Opening Oct 19.

PERFORMANCE

BenDeLaCreme: Beware the Terror of Gaylord Manor
Someone got wise and gave BenDeLaCreme a Halloween show. The fact that that someone is ACT Theatre, a company not exactly known for big drag blowouts, is suspicious, but for BenDeLaCreme I'm willing to suspend my disbelief. This horrific tale begins—where else—at Gaylord Manor, where a team of "paranormal researchers" have found themselves on this fateful night. Soon they're beset by "vampire vixens, well-built werewolves, mischievous mummies and witches that WERK," and it only gets more fabulously frightening from there. RICH SMITH

Love, Chaos, and Dinner
Beloved circus/cabaret/comedy institution Teatro ZinZanni will return to Seattle for a dinner theater production of Love, Chaos, and Dinner. They promise "the same stunning, velvet-laden, and iconic Belgian spiegeltent Seattleites will remember from Teatro ZinZanni’s former location on lower Queen Anne." The cast is led by first-time "Madame ZinZanni" Ariana Savalas, and will feature a duo on aerial trapeze, a magician, a "contortionist-puppet," a yodeling dominatrix, a hoop aerialist, and a Parisian acrobat.

Onerus
This dinner theater production will explore a San Junipero-style fantasy: a world in which people live out their lives virtually, with their brains connected to the cloud. The machines at onērus™ offer "100% organic dreams harvested from Deviants"—see what that might look like at this Cafe Nordo spectacular.

The World of Extreme Happiness
This production follows the life of a young girl abandoned in rural China as a baby and forced to scrabble her way out of poverty as a teenager.

FRIDAY

COMEDY

wellRED: From Dixie With Love
See stand-up from three Georgian and Tennesseean comedians, including "the Liberal Redneck" Trae Crowder, Drew Morgan, and Corey Ryan Forrester, who are touring across the country to promote their book Liberal Redneck Manifesto: Draggin Dixie Outta the Dark. Their take on the ideal South: "It’s about dancing to country music at a gay wedding. It’s about loving your neighbor whether you have the same religion, skin color, or sexual preference, as long as they cheer for the same college football team."

FOOD & DRINK

Alice B. Toklas Tour and Dinner
In 2016, Tobias Coughlin-Bogue wrote: "The Sorrento is, apparently, the most haunted place in Seattle. Including by Alice B. Toklas, author of an eponymous cookbook and lover of Gertrude Stein. Apparently Toklas briefly lived in Seattle as a teenager, and at some point lived in the neighboring apartments." Join the staff of the century-old hotel for a ghostly tour (filled with booze, apparently) followed by a prix fixe dinner inspired by the Alice B. Toklas Cookbook.

Behind the Table
Enjoy an evening of local art, live music, dinner, drinks, a silent auction, and more. Proceeds benefit The Market Community Safety Net, a fund that provides financial assistance to anyone working or living in Pike Place Market.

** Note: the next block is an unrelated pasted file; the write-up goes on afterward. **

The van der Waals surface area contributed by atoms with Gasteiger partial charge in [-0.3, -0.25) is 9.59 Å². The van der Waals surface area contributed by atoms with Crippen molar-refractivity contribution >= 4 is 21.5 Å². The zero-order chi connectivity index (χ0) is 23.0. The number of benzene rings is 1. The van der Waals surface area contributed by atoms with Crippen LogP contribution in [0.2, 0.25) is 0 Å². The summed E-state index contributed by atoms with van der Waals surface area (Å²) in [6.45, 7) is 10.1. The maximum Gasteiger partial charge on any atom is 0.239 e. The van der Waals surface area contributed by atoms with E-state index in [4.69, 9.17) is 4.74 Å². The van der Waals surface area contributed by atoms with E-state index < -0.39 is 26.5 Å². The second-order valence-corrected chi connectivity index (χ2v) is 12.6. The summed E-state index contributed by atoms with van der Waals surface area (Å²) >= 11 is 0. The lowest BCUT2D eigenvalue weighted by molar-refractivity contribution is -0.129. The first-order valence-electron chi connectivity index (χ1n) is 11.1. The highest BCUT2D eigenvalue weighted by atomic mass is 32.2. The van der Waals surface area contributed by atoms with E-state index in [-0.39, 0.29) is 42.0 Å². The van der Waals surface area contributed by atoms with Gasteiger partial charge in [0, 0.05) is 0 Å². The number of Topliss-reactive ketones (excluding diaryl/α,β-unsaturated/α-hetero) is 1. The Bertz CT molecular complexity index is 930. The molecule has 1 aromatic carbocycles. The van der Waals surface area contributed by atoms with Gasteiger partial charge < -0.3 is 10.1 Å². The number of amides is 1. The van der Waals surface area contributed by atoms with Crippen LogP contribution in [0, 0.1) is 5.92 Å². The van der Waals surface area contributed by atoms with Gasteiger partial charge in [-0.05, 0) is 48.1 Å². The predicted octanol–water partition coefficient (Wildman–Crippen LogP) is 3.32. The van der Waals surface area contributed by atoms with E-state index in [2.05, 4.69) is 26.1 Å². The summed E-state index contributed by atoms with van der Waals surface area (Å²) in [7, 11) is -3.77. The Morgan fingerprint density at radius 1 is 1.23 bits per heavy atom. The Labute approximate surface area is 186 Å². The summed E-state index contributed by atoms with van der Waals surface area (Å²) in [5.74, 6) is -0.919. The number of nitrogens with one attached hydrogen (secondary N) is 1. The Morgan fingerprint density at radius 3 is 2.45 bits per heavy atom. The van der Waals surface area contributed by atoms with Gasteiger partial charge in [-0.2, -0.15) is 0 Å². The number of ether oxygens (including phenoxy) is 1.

Creepy-Crawly Cocktails
UW's Burke Museum, as part of its NiteLife series, is hosting an event that features a bunch of creatures that are notoriously creepy. While I'm an inveterate arachnophobe, they've got some enticing arguments for attendance. For one, bats and snakes are pretty cool. For two, Westland will be there, dispensing their "signature creepy-crawly cocktail," a concoction of their American single-malt whiskey, black walnut bitters, orgeat syrup, and lime juice. There's also beer from Two Beers (specifically their seasonally appropriate Grey Skies Dark Pale Ale and their Immersion Amber), wine, nonalcoholic beverages, and snacks. Perhaps most importantly, this event provides you with two drink tickets for $15 (less for students and museum members!), which is about what you'd spend with tip at your average Thursday happy hour elsewhere. Need I say more? TOBIAS COUGHLIN-BOGUE

Twilight Noodle Slurp
In 2015, Stranger food writer Angela Garbes wrote, "On a cold, rainy afternoon a few weeks ago, I was at Phnom Penh Noodle House in the International District, slurping my way through one of my favorite soups in town—the special rice noodle bowl filled with seafood, pork, and crunchy bits of roasted garlic. As I ate, a gentleman from the Wing Luke Museum came in to make the final arrangements for one of the museum’s upcoming Twilight Noodle Slurps, where the museum guides people on a three-hour walking tour of the ID during which they sample some of the many noodles offered at the neighborhood’s mix of Asian restaurants and learn about the dishes. “Be sure to tell them your story,” the man told the restaurant owner. I wanted to sign up for the tour immediately." The tours are back for this fall—don't miss out.

PERFORMANCE

Poppy
Bizarro pop Barbie web artist Poppy has racked up hundreds of millions of views on YouTube for her many surreal Technicolor videos. She'll be gearing up to release her debut album this October.

READINGS & TALKS

Pat Thomas
Pat Thomas will discuss his book Did It! From Yippie to Yuppie: Jerry Rubin, an American Revolutionary, which offers an oral and visual history of the Yippies co-founder, anti-Vietnam War activist, and Chicago 8 defendant Jerry Rubin.

FRIDAY-SATURDAY

FOOD & DRINK

The American Whiskey Experience
Consider a "Northwest premiere showcase of some of the finest and rarest American whiskeys." Drink cocktails, sample whiskey, and eat "whiskey-centric food pairings" from local chefs.

Diwali Dinner
Celebrate Diwali with Chef Nirmal Montiero, who has crafted a special dinner in honor of the Hindu festival of lights that celebrates the triumph of light over darkness. The menu features Gobhi Mussalam (cauliflower braised in a fruit and nut sauce), Charga (grilled chicken breast seasoned with tandoori spice, topped with cilantro chili and fennel sauce), and Mithas (carrot pudding puffs and guava ice cream drizzled with orange caraway seeds) for dessert.

PERFORMANCE

Fresh: A Drag Show for New Talent
Just like we learned in Girl Scouts, it's good to make new friends and keep the old; one is silver and the other is gold. The same goes for drag artists. This showcase, curated and hosted by Arson Nicki, highlights new artists that have something different to bring to the stage.